The Saginaw Valley has been home to people in Michigan for over 11,000 years. This long span of human occupation has resulted in a rich and complex archaeological record. The Historical Society of Saginaw County is devoted to protecting, preserving, studying, and sharing this record, tasks which are vital if we are to further our understanding and appreciation of the previous inhabitants of this region and the communities they formed.
The Historical Society is engaged in ongoing efforts to document, analyze, and record archaeological materials held in our collection and in private collections, to conduct field surveys designed to find and document archaeological sites, and to conduct archaeological excavations to learn more information about the former occupants of the Saginaw Valley. Our fieldwork currently focuses on the archaeology of the Shiawassee National Wildlife Refuge, located near the center of the Saginaw Valley.
The Historical Society maintains and operates an archaeological repository for the long-term storage and protection of its archaeological collections. In 1983, a Cooperative Agreement with the U.S. Fish and Wildlife Service made the Historical Society the only institution in the region officially designated as a repository for archaeological material derived from the Shiawassee National Wildlife Refuge. This helps to keep important archaeological material locally available for scientific research and exhibition.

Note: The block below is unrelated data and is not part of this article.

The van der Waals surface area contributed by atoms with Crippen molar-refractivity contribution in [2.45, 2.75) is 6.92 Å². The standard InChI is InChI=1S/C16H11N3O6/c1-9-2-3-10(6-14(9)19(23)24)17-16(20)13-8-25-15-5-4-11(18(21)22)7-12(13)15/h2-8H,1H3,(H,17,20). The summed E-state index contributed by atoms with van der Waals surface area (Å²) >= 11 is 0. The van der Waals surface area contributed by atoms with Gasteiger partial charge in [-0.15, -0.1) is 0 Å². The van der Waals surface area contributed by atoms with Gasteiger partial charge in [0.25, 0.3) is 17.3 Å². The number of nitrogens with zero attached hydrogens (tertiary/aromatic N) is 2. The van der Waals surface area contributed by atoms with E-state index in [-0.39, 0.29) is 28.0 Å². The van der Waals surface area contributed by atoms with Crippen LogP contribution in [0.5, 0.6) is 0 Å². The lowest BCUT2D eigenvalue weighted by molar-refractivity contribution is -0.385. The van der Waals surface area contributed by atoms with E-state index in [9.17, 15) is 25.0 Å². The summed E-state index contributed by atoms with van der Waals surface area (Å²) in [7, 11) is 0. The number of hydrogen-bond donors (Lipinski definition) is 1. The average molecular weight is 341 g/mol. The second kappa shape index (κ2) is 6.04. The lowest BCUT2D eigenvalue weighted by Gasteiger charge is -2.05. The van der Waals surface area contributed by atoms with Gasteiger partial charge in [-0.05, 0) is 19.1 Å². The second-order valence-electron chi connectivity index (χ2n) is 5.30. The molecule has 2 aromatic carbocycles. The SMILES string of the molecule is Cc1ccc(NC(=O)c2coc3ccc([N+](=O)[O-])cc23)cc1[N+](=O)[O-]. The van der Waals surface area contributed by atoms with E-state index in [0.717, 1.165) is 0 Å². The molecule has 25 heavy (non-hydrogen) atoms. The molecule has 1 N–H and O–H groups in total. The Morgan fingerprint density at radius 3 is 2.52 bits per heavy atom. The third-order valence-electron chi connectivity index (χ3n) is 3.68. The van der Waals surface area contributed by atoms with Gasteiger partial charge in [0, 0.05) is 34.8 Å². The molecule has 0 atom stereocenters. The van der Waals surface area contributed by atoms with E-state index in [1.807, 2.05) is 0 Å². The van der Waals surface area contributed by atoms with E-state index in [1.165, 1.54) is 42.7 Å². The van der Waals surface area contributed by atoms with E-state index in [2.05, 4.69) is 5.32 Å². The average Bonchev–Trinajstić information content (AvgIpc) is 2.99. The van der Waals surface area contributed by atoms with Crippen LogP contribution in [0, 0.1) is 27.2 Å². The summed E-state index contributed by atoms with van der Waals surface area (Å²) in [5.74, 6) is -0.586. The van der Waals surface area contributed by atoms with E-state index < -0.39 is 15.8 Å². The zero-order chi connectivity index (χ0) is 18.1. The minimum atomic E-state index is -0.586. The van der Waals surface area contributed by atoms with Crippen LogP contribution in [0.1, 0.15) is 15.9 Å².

It is important to us to share what we, and others, have learned about the archaeology of the Saginaw Valley. To this end, are proud to have developed “Revealing Our Buried Past: Archaeology of the Saginaw Valley”. Using artifacts from the museum’s collection, material derived from our fieldwork in the Shiawassee National Wildlife Refuge, text panels, a video, and a model of a typical excavation, this permanent exhibit teaches museum visitors what archaeology is, why it’s important, some of the methods and techniques used in archaeology, and what we have learned about the archaeology of the Saginaw Valley. A portion of the exhibit is dedicated to highlighting recent donations or “featured collections”.